I once was recruited to be a judge in a cheesecake competition, an ordeal that brought me to the edge of gag. More pleasurable, but still gastronomically challenging, was a "best home-delivered pizza" contest; we made Pepe’s the winner because of the way the pepperoni cupped during cooking, allowing for savory oils to gather in each concave slice. I once judged Jello-O molds, and came away equally impressed and disturbed at the contestants’ very serious approach to the competition.
Monday evening at Ware House 518 in Mount Vernon, the judging experience was in every way enjoyable, and not just because alcohol was involved.
There were six congenial and entertaining bartenders trying to have their concoctions declared the official cocktail of Light City Baltimore, the festival of light, art and innovation coming to the Inner Harbor later this month.
Gotta say: Mixology certainly has become high art, and the men and women who practice the science are to be commended for their creativity, skill and enthusiasm.
Each competitor was asked to make a blue cocktail, with DeKuyper Curacao Blue liqueur and Van Gogh Gin as required ingredients. Each bartender brought their own ingredients to the mix, including concoctions from the bars where they work.
Judges were asked to assess each cocktail on its appearance, aroma, taste and "reliability," meaning the degree to which the drink was "batchable" for the large crowds expected at three cocktail sites at Light City Baltimore.
Molly McNulty, who tends bar at Cultured in the new Mount Vernon Marketplace, used pickled pineapple with a touch of jalapeno, cardamom bitters and vanilla for a real taste explosion.
From the B&O American Brasserie, Jenghis Pettit brought lemon juice, coconut milk and jasmine syrup in glass bottles with ceramic swing tops to make a frothy cocktail of robin’s egg blue.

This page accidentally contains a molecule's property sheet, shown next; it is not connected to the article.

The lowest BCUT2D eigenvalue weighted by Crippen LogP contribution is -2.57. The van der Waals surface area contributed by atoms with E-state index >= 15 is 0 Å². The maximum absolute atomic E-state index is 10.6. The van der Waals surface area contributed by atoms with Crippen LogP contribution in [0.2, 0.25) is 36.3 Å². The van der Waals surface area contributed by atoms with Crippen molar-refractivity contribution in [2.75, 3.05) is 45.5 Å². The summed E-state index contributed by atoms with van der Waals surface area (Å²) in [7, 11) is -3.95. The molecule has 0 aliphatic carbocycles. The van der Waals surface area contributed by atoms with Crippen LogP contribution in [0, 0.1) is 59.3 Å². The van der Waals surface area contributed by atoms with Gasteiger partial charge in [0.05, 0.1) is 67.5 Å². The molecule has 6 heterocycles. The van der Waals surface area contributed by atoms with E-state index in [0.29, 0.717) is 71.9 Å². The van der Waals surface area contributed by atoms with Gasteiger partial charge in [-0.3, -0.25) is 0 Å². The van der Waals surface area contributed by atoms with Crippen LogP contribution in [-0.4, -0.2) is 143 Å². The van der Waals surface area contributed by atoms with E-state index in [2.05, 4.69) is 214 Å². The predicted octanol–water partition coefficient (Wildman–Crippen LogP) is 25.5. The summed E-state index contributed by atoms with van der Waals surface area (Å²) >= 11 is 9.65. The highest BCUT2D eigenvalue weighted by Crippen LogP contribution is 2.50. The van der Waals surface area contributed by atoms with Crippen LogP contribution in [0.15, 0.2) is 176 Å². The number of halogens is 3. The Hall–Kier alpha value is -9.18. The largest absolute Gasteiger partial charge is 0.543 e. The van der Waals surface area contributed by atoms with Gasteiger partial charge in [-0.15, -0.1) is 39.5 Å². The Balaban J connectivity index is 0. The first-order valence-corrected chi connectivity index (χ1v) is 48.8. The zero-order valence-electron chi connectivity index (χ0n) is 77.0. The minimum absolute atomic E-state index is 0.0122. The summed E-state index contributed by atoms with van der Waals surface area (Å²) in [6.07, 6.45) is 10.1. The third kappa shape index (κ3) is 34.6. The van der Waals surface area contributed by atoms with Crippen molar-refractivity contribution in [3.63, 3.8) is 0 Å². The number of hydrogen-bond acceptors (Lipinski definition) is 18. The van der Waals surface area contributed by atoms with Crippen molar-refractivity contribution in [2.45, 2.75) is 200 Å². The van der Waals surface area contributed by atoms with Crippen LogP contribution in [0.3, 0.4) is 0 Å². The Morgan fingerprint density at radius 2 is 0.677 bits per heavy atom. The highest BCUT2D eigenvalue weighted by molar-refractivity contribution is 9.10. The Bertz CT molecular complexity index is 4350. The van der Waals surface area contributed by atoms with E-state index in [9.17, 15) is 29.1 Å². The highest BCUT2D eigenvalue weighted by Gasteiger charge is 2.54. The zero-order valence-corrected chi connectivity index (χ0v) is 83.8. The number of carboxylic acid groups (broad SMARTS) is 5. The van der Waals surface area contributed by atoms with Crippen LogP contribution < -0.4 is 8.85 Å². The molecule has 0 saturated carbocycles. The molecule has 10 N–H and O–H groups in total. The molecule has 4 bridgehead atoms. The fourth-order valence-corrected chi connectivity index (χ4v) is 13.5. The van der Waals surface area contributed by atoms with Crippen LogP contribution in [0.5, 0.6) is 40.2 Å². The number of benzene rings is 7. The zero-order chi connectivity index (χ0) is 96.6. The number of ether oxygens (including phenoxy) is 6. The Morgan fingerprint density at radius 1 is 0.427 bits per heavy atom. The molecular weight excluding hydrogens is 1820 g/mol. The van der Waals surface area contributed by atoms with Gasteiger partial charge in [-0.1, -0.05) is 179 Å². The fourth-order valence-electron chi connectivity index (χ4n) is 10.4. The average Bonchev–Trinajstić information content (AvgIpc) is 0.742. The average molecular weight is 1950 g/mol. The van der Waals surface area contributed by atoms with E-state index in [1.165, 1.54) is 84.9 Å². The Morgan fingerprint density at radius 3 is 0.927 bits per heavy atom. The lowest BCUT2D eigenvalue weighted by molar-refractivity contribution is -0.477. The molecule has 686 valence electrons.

Ware House’s Aden Mohamed, with home-field advantage, used lemon juice, ginger syrup, and an eyedropper full of Pimento Dram allspice liqueur; his cocktail, served in a coupe glass, came out turquoise.
Melissa Ray, formerly of the Owl Bar and found summers tending bar at Oriole Park, wore a stunning blue dress to the competition; she mixed orange and rhubarb bitters, and topped her cocktail with Fever-Tree ginger beer. The sapphire drink pretty much matched Ray’s dress.
Of the drinks presented, my personal favorite was Rob Vogel’s "Starry Night," inspired by the famous Van Gogh painting. Vogel, from Ten Ten American Bistro, used a mixture of St. Germain, the French elderflower liqueur, a blueberry "shrub," or syrup, and lavender bitters that layered beautifully in a slender highball glass. Vogel’s blue was Van Gogh’s night-sky blue, and the lemon twist garnish evoked the crescent moon from "Starry Night."
While Vogel’s entry did not win, I certainly hope he offers this drink at his establishment.
The winner of the mix-off was Eric Fooy’s electric-blue take on a gin-and-tonic.
If there had been points for performance of the cocktail, Fooy would have won. He boom-boxed Eiffel 65’s "I’m Blue" while mixing grapefruit liqueur, lime juice and cardamom bitters ("One drop goes a long way"), before shaking them with extravagant vigor, pouring the cocktail into a tumbler and topping with tonic, a slice of lime and cardamom pods.
Fooy calls this splendid concoction a Glass Slipper. But, between March 28 and April 3 it will be officially called the Blue Hour Cocktail. Congratulations, ole boy.